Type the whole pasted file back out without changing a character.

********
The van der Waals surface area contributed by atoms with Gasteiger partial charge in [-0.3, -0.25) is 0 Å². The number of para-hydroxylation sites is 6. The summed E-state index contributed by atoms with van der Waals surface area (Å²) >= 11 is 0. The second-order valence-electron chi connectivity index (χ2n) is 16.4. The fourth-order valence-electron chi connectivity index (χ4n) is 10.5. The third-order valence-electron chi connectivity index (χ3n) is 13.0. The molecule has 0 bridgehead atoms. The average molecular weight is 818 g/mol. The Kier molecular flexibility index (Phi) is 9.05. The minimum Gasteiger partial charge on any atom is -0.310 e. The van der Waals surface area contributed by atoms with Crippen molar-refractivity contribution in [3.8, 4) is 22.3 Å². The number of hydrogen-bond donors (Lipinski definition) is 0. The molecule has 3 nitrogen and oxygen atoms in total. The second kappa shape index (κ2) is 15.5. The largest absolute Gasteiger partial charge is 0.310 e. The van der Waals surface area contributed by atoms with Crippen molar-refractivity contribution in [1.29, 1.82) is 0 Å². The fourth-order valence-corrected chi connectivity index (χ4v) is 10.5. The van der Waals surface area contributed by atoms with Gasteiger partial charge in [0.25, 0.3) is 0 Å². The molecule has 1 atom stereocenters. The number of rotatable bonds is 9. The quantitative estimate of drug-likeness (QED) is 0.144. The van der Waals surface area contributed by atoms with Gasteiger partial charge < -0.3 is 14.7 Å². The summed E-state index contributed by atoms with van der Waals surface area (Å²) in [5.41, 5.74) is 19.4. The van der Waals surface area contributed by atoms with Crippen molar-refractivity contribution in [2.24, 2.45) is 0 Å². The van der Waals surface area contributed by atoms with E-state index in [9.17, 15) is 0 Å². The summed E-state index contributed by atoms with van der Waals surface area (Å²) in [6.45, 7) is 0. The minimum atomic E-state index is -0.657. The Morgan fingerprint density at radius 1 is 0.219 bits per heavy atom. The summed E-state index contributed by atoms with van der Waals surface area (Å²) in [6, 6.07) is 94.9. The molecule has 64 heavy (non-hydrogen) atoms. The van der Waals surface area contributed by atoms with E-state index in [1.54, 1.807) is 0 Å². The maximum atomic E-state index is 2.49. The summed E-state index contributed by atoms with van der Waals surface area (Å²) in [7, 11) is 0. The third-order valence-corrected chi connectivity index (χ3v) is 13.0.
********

The van der Waals surface area contributed by atoms with Gasteiger partial charge in [-0.3, -0.25) is 0 Å². The number of para-hydroxylation sites is 6. The summed E-state index contributed by atoms with van der Waals surface area (Å²) >= 11 is 0. The second-order valence-electron chi connectivity index (χ2n) is 16.4. The fourth-order valence-electron chi connectivity index (χ4n) is 10.5. The third-order valence-electron chi connectivity index (χ3n) is 13.0. The molecule has 0 bridgehead atoms. The average molecular weight is 818 g/mol. The Kier molecular flexibility index (Phi) is 9.05. The minimum Gasteiger partial charge on any atom is -0.310 e. The van der Waals surface area contributed by atoms with Crippen molar-refractivity contribution in [3.8, 4) is 22.3 Å². The number of hydrogen-bond donors (Lipinski definition) is 0. The molecule has 3 nitrogen and oxygen atoms in total. The second kappa shape index (κ2) is 15.5. The largest absolute Gasteiger partial charge is 0.310 e. The van der Waals surface area contributed by atoms with Crippen molar-refractivity contribution in [1.29, 1.82) is 0 Å². The fourth-order valence-corrected chi connectivity index (χ4v) is 10.5. The van der Waals surface area contributed by atoms with Gasteiger partial charge in [0.25, 0.3) is 0 Å². The molecule has 1 atom stereocenters. The number of rotatable bonds is 9. The quantitative estimate of drug-likeness (QED) is 0.144. The van der Waals surface area contributed by atoms with Gasteiger partial charge < -0.3 is 14.7 Å². The summed E-state index contributed by atoms with van der Waals surface area (Å²) in [5.41, 5.74) is 19.4. The van der Waals surface area contributed by atoms with Crippen molar-refractivity contribution in [2.24, 2.45) is 0 Å². The van der Waals surface area contributed by atoms with E-state index in [9.17, 15) is 0 Å². The summed E-state index contributed by atoms with van der Waals surface area (Å²) in [6.45, 7) is 0. The minimum atomic E-state index is -0.657. The Morgan fingerprint density at radius 1 is 0.219 bits per heavy atom. The summed E-state index contributed by atoms with van der Waals surface area (Å²) in [6, 6.07) is 94.9. The molecule has 64 heavy (non-hydrogen) atoms. The van der Waals surface area contributed by atoms with E-state index in [1.54, 1.807) is 0 Å². The maximum atomic E-state index is 2.49. The summed E-state index contributed by atoms with van der Waals surface area (Å²) in [7, 11) is 0. The third-order valence-corrected chi connectivity index (χ3v) is 13.0.